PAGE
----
This post was originally published by Dave Reinke & Kevin Haas on Wednesday, January 27, 2016
Is Enterprise BI dying? That’s the question our colleagues have been debating the past few months. We’re heavily wired into the business intelligence marketplace and have seen the nature of our projects change recently. Fewer clients are asking for classic ad-hoc query, reporting and analysis provided by enterprise BI platforms such as BusinessObjects, Cognos, Microstrategy and Pentaho.
Rather, clients are obsessed with providing data services to a growing potpourri of visual analytic tools and custom built analytic apps. More organizations expect data-driven, tangible evidence to support their decisions. The fundamental shift is from an IT mandated common data semantic via a monolithic BI platform to an assortment of “BYO” analytics technologies that depend on the creativity and self-reliance of business analysts and data scientists to meet enterprise analytical needs. Perhaps we are seeing the rise of a new analytics philosophy. Are we witnessing the Rise of Enterprise Analytics?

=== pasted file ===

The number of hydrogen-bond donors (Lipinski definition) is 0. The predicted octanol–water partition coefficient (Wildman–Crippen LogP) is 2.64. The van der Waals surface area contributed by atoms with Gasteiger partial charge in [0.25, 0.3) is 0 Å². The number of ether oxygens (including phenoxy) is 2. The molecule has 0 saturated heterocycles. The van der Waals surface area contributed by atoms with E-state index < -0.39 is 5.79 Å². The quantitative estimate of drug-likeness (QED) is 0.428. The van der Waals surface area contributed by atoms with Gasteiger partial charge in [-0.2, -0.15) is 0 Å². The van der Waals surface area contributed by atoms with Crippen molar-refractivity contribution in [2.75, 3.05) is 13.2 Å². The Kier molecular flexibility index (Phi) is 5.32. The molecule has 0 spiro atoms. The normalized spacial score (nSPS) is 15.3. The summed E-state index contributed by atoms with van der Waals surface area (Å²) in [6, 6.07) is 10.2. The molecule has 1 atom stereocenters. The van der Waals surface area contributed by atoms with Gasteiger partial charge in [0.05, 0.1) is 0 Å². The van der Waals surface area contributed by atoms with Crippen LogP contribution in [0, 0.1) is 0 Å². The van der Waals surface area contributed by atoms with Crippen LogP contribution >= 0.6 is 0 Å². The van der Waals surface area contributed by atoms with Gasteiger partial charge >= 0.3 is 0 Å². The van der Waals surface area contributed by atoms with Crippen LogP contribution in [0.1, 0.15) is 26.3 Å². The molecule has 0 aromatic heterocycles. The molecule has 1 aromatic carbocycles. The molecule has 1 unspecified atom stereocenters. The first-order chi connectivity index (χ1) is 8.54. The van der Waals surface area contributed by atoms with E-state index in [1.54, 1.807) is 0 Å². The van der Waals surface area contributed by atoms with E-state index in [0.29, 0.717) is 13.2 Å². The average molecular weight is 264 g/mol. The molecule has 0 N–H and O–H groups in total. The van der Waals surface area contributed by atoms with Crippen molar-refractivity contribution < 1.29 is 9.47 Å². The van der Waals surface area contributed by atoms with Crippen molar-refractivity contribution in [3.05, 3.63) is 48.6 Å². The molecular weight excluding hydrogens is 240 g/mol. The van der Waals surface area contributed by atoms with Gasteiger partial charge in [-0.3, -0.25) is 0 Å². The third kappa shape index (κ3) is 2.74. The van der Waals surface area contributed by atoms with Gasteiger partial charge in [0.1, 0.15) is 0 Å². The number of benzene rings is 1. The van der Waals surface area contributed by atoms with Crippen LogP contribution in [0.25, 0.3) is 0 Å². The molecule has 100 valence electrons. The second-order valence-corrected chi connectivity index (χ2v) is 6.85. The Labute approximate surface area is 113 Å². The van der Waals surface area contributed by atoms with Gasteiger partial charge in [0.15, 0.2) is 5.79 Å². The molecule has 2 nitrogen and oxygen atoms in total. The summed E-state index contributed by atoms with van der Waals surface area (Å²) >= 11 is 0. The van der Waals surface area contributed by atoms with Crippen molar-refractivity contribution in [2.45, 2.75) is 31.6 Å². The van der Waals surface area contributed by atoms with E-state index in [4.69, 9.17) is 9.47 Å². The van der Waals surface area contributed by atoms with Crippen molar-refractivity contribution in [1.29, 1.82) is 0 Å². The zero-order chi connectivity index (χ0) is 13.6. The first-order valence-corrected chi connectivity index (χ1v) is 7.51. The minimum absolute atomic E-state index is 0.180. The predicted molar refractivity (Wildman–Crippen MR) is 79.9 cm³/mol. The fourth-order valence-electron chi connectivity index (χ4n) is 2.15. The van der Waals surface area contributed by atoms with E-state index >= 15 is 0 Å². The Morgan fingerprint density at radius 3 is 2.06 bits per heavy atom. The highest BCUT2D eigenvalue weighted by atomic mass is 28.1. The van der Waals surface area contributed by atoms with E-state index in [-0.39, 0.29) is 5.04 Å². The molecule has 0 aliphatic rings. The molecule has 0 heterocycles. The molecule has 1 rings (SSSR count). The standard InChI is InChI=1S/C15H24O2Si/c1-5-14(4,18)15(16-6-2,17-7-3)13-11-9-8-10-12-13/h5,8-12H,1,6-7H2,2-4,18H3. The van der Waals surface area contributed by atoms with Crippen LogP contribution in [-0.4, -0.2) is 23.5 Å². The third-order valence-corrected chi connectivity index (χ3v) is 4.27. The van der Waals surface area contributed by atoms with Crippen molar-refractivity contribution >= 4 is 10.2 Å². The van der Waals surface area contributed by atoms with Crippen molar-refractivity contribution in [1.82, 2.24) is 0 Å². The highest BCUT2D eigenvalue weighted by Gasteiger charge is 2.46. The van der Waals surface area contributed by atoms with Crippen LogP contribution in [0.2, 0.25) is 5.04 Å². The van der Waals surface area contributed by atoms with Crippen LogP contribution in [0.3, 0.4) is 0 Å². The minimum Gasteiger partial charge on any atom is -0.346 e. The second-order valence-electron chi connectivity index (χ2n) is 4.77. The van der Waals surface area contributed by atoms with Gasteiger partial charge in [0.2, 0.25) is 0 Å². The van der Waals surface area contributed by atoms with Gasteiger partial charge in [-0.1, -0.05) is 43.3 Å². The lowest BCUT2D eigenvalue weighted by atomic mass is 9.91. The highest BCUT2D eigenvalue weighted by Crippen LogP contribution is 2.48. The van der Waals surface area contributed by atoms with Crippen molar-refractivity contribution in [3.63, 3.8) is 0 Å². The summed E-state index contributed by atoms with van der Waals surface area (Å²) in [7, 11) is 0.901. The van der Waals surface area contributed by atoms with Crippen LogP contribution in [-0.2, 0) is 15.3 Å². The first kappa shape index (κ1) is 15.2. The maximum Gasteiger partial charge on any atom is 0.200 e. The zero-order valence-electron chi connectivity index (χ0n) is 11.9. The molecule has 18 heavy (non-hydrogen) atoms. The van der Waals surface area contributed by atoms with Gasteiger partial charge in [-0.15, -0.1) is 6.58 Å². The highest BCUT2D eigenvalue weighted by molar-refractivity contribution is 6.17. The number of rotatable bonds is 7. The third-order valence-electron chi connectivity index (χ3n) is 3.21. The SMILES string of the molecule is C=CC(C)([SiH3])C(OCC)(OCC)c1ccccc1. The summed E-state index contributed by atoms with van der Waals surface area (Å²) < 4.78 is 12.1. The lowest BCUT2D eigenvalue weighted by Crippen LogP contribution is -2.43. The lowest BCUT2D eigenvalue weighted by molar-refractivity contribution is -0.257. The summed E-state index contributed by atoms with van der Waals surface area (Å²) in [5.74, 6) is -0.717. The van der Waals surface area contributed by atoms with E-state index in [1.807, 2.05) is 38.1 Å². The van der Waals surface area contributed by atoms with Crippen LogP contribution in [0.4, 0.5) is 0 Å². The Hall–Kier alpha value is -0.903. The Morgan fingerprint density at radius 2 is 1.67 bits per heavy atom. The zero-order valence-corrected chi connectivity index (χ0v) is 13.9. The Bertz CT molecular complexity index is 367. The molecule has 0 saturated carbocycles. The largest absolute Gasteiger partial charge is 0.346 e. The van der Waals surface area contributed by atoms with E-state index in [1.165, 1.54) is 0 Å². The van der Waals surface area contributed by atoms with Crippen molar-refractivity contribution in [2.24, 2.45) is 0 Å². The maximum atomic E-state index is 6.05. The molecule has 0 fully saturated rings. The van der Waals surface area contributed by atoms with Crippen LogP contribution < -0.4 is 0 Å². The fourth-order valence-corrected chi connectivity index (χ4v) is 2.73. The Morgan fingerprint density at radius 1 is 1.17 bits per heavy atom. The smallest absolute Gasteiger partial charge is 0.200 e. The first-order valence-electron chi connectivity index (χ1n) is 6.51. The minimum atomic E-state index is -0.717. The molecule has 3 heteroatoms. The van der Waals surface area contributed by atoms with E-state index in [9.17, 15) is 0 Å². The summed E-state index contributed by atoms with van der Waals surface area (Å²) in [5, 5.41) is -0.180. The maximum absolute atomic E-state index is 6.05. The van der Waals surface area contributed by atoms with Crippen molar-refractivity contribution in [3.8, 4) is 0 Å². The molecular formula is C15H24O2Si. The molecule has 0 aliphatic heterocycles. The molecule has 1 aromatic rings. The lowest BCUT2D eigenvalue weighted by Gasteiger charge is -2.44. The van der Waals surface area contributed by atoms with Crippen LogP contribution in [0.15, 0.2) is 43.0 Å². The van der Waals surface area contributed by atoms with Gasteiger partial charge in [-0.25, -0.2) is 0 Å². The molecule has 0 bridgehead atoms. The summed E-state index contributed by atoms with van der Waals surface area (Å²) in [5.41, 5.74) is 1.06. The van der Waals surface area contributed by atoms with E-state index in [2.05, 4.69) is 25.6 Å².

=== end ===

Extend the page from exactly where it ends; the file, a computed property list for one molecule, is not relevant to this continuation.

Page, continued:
A Brief History of Enterprise BI
Enterprise BI platforms began life in the 1990’s when upstart disrupters like BusinessObjects and Cognos promised to “democratize data access” and introduce “BI to the masses.” For the most part, they delivered on these promises.
The core concept was a centralized, shared data semantic, enabling users to interact with data without requiring an understanding of the underlying database structure or writing their own SQL. Yes, SQL. All data for these platforms had to be queried from relational databases, preferably dimensionalized data warehouses that were designed and populated by IT.
The Enterprise BI platforms provided tremendous value to organizations that were starved for consistent data access. Once the underlying data was organized and a semantic defined, users were guaranteed conformed data access via ad-hoc and canned query, reporting and analysis modules. Additionally, complex reports and dashboards could be stitched together from common components. Nirvana...unless you were paying the license fees or wanted to switch to a new platform.